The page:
Clean Tech

Can smart meters turn around discoms?

M. Ramesh | | Updated on: Jun 27, 2021
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They can help electricity suppliers manage operations better, but the target of installing 250 million meters by 2022 may not be easy

Smart meters could just be the nutraceuticals India’s moribund electricity distribution companies (discoms) need. The good news is that the smart meter programme has got off to a good start. The note of caution expressed by experts is that the rollout needs to be carefully done, avoiding pitfalls.

The numbers are heartening. India plans to instal 250 million smart meters by 2022 at a cost of ₹3 lakh crore. About 2 million smart meters have been installed under different initiatives in Uttar Pradesh, Bihar, Rajasthan, Haryana, and Delhi, but mainly through the public sector company EESL, which pays for the meters initially and later recovers the cost from the discoms over a period of time. EESL has so far installed 1.58 million smart meters.

But first, what exactly are smart meters? Broadly speaking, smart meters can communicate data to the discom. However, a good smart meter does a lot more. The Central Electricity Authority’s (CEA) technical specifications say that smart meters should have features such as bidirectional communication, integrated load limiting switch, remote firmware upgrade, net metering, and prepaid, post-paid, and time-of-day tariff features, over and above the measurement of electrical energy parameters. As such, with smart meters a discom can manage its operations better.

Information on EESL’s ‘National Smart Meter Program Dashboard’ reveals tremendous benefits: 11-36 per cent reduction in AT&C [aggregate technical and commercial] losses and 21 per cent improvement in billing efficiency or ₹301 per month per meter (though experts of energy think-tank Prayas Energy have questioned this figure, wondering if arrears collected have been counted in). From 11 lakh smart meters, discoms have seen additional revenues of ₹264 crore, it says.

The great leap forward

The leap from 2 million to 250 million is not going to be easy. Up till now, EESL has driven the movement with its pay-as-you-use model. This model calls for huge upfront investment by what is known as an ‘Advanced Metering Infrastructure Service Provider’, and no company other than EESL has succeeded in India so far. For the movement to reach its goal, discoms will have to get into the act.

In a perspective paper on smart metering, experts at Prayas Energy — Manabika Mandal, Shweta Kulkarni, Aditya Chunekar and Narendra Pai — call attention to a number of pitfalls along the way.

First, who will bear the cost of smart meters — the consumers or the discoms? Since discoms stand to gain financially — consumers gain mainly through potentially better service — they should foot the bill. But their poor financial health stands in the way. Prayas experts point out that the UP discoms had, during the rollout in 2018, clearly mentioned that the costs would not be recovered from consumers. But they went back on their word, petitioning the State electricity regulator for defraying the costs through an annual increase in tariff. Rajasthan and Bihar also want consumers to pay, but there is bound to be resistance to this. As Prayas notes, “for consumers, installation of smart meters means more control over consumption through records of their consumption history”, but that is not the same as more money in the pocket.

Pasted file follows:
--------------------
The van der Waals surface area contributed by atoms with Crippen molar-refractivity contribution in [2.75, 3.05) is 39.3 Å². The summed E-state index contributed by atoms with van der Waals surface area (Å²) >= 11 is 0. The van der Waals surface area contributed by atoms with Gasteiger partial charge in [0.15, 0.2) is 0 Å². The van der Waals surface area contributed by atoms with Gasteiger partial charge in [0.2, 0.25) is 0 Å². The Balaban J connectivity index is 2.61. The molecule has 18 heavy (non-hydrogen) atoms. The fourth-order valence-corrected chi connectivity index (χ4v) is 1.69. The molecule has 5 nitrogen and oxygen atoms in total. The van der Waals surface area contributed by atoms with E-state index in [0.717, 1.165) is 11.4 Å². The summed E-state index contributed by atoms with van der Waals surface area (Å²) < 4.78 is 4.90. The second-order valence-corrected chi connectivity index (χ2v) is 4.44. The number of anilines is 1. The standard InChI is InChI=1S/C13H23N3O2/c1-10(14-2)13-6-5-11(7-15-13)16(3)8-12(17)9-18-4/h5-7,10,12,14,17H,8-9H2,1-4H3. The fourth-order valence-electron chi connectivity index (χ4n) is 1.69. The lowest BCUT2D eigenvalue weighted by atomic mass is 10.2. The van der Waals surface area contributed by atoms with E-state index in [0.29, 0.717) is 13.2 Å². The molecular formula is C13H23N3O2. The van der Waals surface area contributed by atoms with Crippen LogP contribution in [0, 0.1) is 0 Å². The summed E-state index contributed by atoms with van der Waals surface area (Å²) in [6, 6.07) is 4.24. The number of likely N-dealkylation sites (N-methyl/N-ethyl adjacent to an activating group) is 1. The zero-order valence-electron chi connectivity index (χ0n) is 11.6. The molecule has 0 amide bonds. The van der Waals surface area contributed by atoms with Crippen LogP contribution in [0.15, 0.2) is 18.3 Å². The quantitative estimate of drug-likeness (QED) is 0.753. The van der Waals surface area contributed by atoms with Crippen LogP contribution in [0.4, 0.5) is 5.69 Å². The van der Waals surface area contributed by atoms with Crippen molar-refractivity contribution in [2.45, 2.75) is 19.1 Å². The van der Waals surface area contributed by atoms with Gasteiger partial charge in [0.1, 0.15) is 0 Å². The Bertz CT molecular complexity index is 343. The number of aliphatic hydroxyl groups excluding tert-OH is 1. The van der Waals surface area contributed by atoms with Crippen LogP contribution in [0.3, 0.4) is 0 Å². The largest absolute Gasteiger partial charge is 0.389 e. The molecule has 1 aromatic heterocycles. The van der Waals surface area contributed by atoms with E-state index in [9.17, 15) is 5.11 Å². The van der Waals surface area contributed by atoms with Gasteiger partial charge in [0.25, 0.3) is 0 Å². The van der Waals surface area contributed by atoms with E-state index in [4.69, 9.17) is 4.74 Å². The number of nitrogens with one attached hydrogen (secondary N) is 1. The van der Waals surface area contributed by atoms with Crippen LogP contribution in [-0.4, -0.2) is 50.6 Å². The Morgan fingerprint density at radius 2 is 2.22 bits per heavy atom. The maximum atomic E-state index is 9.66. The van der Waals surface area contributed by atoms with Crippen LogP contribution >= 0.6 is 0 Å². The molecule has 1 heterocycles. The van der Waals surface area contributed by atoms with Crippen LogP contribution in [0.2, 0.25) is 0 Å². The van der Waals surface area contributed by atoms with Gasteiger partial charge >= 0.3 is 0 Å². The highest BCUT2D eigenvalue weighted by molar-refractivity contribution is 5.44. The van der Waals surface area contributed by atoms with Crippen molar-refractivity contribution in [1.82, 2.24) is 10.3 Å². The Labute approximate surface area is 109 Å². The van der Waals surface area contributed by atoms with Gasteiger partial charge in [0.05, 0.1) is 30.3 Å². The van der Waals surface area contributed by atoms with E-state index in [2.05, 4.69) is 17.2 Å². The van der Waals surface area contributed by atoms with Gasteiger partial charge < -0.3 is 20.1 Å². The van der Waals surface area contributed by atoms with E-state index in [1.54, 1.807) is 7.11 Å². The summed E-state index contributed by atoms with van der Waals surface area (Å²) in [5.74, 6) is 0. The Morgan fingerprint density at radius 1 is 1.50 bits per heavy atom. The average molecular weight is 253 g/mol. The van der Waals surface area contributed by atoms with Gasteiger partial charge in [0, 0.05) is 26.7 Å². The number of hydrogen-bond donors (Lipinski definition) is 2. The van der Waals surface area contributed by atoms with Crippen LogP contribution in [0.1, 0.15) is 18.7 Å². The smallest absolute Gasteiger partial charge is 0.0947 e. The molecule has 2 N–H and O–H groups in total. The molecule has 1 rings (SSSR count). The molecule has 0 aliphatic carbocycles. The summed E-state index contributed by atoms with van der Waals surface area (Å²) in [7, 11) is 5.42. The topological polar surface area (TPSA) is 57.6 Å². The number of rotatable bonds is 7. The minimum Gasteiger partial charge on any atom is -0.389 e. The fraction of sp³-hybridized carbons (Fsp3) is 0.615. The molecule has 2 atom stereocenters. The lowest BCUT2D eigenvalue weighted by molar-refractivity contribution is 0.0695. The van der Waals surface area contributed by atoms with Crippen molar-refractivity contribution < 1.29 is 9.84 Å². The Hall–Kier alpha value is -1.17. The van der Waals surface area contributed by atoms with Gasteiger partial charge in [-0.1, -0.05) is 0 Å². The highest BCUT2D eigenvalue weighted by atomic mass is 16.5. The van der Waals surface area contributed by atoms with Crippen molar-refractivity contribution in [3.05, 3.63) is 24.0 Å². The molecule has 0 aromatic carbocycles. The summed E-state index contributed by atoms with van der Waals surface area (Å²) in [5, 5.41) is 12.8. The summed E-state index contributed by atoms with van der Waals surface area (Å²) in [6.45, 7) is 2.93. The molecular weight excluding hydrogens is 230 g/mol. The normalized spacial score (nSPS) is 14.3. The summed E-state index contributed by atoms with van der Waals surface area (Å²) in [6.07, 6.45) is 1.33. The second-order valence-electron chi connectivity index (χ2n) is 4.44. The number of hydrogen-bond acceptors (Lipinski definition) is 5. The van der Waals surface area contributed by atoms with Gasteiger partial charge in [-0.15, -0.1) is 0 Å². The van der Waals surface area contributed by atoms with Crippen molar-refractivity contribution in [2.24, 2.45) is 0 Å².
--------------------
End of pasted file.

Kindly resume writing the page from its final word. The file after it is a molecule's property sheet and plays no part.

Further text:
Second, experts also point out that unless the movement is made consumer-centric, rather than discom-centric, it will not go on well. There are a number of aspects to consumer-centricity. For example, they should be given sufficient notice before the meter disconnects the power supply, especially in the case of pre-paid meters (which the government is keen on). Also, there is the issue of data — access and privacy. Consumers should have access to their own data collected by smart meters. As regards privacy — it is an uncharted territory. “High-resolution smart meter data, through analysis and inference, has the potential to reveal personal information of consumers such as occupancy, appliance usage patterns and even sensitive information such as entertainment preference,” says Prayas. Consumers need to be reassured of data privacy.

Besides, the consumer should see some tangible benefits from smart meters. One possibility is the automatic compensation for power outages exceeding a certain period of time — something that is envisaged in the Ministry of Power’s Electricity (Rights of Consumers) Rules, 2020. It is, of course, up to the state governments to adopt the Rules. Some, like Maharashtra, have incorporated automatic compensation through ‘supply codes’. Assurance of steady supply and compensation for outages is one good way to get consumers’ buy-in for smart metering.

So, there is a long way to go. Getting it right is the way for getting it done.

Published on June 28, 2021

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